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Yes, Chris. I mean look, I think from a capital allocation perspective, we have said for a long time we want to get the balance sheet back into investment-grade metrics. And with the recent announcement, I think we're there. We've got -- managed our annual fixed charges down to a level that it's very comfortable, even in sort of trough conditions of '16, '17, we'd still be net pretty significantly cash-flow-positive during those kind of trough conditions. And we think that, that's representative of an investment-grade rating, and we're very comfortable with the sustainability of the balance sheet through kind of down cycles. So once that was behind us, then we look at, obviously, sustaining capital to maintain what is the highest operating rates in the industry on our ammonia plants, is this number one, call for capital; number two would be, if we've got accretive growth where we can buy assets in a way that we believe creates value for our shareholders, then that would be number two. And in the absence of doing those things, then I think we look to return cash to shareholders in the form of share repurchases as our preferred mechanism, given that we already have a pretty robust dividend that's in place today. So that's kind of our priorities.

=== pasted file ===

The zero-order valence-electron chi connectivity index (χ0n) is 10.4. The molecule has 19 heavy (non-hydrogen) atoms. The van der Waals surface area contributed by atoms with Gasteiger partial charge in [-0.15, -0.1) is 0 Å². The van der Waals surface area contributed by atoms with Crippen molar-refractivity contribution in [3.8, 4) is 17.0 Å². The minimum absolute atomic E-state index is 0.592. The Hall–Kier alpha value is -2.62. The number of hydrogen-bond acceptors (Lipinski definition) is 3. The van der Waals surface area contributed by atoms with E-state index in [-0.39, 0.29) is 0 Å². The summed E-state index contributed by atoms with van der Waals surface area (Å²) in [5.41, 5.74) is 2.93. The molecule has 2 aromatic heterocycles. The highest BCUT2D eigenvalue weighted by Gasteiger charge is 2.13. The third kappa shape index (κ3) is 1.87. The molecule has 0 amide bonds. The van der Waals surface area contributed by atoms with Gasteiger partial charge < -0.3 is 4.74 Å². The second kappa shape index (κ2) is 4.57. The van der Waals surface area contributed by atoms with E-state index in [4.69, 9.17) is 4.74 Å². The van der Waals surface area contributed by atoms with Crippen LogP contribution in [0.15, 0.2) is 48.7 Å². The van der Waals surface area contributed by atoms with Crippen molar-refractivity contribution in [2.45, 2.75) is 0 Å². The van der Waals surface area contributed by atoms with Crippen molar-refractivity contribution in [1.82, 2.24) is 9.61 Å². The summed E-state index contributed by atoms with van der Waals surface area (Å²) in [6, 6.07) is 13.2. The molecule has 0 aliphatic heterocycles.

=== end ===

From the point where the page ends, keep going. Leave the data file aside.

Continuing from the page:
We're relatively open to geographic expansion. I do think when you start clustering assets together, you're able to better realize synergies from larger network effects than if you've got them spread around. But I think at the end of the day, it all comes down to as long as there's a set of assets that we believe we can run well and really leverage our organizational capabilities against, then we'd be open to considering a number of places. But it all really depends upon price point. And they've got to be at a place where we feel it's creating value for shareholders because our alternative is to buy back more of what's already the best asset base in nitrogen of the world, which is our own share. So instead of overpaying for poor quality assets, we just buy more of our own.

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Operator [7]

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Our next question comes from P.J. Juvekar with Citi.

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P.J. Juvekar, Citigroup Inc, Research Division - Global Head of Chemicals and Agriculture and MD [8]